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Green Wave Southeast - Maples, Oaks, Poplars
We invite you to join us in tracking the “green wave”—the flush of green that accompanies leaf-out–-over the course of the spring season, as well as the spread of seasonal color across the country in the autumn.
Observations of these trees are of extra importance because they can help decision makers develop forecast models and early warning systems for use in forest management and public health administration via pollen forecasting. In fact, researchers are already using data that have been reported for these species to validate models that predict how changes in climate will impact phenology of trees, and also to learn that deciduous trees may leaf out weeks earlier under climate warming.
Join us in this special campaign! Make it easy on yourself...choose that tree that you see every day - either the one in your yard or the one you pass each day. Observations from just one tree can help fill critical data gaps!
How to participate...
1. Select one (or more) individual maple, oak, or poplar trees to track from the list below. Species marked with * are of special interest for your region.
northern red oak (Quercus rubra)*
red maple (Acer rubrum)*
laurel oak (Quercus laurifolia)
balsam poplar (Populus balsamifera)
quaking aspen (Populus tremuloides)
Eastern cottonwood (Populus deltoides)
boxelder (Acer negundo)
sugar maple (Acer saccharum)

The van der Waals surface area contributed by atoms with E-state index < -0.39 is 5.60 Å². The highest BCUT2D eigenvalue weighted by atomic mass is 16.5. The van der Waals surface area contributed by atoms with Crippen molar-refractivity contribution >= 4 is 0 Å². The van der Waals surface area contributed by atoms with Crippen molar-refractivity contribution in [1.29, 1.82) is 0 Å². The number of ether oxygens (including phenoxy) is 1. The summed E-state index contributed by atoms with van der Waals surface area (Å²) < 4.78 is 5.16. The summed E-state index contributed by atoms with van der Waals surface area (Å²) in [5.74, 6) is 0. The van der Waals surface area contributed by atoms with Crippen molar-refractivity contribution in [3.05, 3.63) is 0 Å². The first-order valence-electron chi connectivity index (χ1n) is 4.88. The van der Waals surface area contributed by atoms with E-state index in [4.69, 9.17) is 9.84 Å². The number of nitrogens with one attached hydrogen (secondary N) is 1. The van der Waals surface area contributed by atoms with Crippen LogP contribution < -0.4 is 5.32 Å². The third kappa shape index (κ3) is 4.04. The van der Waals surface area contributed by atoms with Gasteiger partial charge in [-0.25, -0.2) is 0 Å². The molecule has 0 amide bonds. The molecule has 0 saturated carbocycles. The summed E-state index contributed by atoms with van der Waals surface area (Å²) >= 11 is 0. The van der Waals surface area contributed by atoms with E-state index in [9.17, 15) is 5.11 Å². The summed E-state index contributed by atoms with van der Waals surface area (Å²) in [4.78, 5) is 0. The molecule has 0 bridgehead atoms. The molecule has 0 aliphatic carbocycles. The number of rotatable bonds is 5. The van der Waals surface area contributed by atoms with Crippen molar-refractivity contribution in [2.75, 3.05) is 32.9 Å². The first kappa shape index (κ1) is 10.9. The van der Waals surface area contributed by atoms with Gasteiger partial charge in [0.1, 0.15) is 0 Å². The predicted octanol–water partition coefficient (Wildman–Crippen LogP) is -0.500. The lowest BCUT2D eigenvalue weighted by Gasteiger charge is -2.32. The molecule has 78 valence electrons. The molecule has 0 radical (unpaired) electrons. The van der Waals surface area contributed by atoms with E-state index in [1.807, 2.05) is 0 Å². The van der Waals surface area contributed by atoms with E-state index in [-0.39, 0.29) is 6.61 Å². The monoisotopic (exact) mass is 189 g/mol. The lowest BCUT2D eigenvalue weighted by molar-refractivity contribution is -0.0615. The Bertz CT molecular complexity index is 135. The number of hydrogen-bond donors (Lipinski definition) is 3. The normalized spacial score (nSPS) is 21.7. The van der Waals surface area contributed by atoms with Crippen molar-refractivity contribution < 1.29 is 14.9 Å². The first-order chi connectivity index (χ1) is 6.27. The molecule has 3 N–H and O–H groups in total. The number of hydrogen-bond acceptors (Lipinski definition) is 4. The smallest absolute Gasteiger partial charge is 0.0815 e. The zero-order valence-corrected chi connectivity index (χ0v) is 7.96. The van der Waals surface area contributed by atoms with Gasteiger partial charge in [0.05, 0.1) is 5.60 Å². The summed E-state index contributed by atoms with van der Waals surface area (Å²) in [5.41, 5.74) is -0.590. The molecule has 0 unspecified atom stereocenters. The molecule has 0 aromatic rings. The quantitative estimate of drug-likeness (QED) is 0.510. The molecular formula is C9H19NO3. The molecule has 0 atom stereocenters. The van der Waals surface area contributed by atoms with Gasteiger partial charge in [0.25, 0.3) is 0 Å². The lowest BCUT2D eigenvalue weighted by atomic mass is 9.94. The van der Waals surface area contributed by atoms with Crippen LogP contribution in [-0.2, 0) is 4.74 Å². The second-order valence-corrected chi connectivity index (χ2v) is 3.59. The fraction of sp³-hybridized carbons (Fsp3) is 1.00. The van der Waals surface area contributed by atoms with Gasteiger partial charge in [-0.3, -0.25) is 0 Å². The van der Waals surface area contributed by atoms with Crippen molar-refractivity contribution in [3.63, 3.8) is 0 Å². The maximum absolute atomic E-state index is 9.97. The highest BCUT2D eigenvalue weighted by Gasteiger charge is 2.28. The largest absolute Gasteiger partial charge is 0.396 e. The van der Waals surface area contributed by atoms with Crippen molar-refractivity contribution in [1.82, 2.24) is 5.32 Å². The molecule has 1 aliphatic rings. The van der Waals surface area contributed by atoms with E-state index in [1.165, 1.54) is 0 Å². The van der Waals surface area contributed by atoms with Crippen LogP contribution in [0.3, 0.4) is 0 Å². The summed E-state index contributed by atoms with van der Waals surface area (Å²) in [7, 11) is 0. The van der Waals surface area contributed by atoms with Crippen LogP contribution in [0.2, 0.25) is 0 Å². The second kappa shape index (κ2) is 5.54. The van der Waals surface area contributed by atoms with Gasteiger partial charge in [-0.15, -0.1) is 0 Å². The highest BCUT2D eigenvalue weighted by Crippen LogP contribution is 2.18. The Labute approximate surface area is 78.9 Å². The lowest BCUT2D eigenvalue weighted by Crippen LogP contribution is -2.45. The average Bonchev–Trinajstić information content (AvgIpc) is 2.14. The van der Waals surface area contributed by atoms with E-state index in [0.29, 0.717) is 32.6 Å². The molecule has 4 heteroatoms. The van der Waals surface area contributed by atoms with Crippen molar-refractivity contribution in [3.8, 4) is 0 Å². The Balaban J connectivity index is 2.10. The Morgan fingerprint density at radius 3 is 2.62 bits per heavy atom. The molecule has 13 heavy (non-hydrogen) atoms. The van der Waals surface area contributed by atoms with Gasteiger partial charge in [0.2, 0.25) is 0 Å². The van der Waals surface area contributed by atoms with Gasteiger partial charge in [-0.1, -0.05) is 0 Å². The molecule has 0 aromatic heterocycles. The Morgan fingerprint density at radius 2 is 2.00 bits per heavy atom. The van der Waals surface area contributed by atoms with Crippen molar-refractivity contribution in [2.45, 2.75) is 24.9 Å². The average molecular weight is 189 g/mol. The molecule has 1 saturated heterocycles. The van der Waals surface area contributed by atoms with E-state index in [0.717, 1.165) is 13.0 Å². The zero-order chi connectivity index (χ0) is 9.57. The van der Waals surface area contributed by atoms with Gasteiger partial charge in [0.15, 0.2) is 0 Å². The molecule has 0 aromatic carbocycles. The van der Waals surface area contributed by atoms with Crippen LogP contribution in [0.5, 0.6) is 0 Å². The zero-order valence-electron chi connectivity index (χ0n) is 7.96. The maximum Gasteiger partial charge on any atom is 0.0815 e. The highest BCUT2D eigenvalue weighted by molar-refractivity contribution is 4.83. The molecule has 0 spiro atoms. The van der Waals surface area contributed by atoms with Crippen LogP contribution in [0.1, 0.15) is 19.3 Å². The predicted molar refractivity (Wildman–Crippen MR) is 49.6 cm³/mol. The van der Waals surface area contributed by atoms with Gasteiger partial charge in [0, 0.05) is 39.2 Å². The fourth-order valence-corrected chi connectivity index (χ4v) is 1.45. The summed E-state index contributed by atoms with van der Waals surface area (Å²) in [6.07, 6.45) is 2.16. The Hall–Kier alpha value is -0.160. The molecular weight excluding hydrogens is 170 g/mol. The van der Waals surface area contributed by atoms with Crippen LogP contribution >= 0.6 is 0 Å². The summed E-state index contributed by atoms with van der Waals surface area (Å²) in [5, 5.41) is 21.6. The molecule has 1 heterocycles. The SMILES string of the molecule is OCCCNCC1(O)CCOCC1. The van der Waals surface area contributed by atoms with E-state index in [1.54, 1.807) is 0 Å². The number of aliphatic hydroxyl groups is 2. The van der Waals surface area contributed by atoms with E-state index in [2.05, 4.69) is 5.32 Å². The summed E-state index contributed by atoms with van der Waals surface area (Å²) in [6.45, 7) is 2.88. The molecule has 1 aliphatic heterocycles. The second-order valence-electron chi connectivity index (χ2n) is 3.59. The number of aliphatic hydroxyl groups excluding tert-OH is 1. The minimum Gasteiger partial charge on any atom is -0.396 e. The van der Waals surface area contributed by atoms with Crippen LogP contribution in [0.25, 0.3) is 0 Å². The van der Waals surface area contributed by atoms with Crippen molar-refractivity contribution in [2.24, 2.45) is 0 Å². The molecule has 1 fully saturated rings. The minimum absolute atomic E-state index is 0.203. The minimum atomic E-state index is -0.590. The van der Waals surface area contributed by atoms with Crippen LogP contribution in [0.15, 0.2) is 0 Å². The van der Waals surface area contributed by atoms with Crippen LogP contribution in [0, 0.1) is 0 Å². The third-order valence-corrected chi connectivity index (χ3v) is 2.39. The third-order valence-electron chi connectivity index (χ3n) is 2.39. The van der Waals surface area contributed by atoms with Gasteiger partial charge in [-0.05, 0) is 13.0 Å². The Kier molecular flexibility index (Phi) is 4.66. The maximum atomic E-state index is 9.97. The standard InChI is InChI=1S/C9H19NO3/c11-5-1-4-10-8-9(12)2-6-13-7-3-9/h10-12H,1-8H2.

Don't have one of the target species at your site? Your observations are still valuable! select from our list of many other maple, oak, or poplar species for which we have protocols.
2. Join Nature's Notebook. If you haven't already, create a Nature's Notebook account. See our specifics of observing if you need more details on getting started.
3. Sign up to receive our Green Wave campaign messaging (in the right sidebar of this page - you may need to scroll back up to see it). You will receive messages approximately every 4-6 weeks during the growing season, providing early results, encouragement, observation tips, interesting links, and campaign-specific opportunities. Don't miss out!
4. Take observations.We invite you to track leaf out in your trees ideally 2-4 times a week, in the spring and autumn. We are especially interested in the following phenophases, though you are welcome to report on flowering and fruiting as well.
5. Report your observations. As you collect data during the season, log in to your Nature's Notebook account and enter the observation data you recorded. You can also use our smartphone apps to submit your observations!
While you reported that red maple leafed out about the same time this year and last year, the majority of your reports of breaking leaf buds for northern red oak and sugar maple were several weeks earlier in 2016 than in 2015, which had a cooler preceding winter. The phenology calendar below shows your reports of breaking leaf buds in red maple, sugar maple, and northern red oak in the Southeast for 2015 and 2016. Green bars indicate "yes" reports, while gray bars indicate "no" reports for that phenophase.
The majority of your reports of colored leaves for red maples and northern red oaks show a slightly earlier leaf color change in 2016 than in 2015. Your reports of sugar maple show slightly later color change in 2016 than in 2015. Both years had summers that were warmer than average (1895-2016 average, NOAA.gov). The reports of colored leaves throughout the rest of the year could be due to trees changing color due to stress from drought.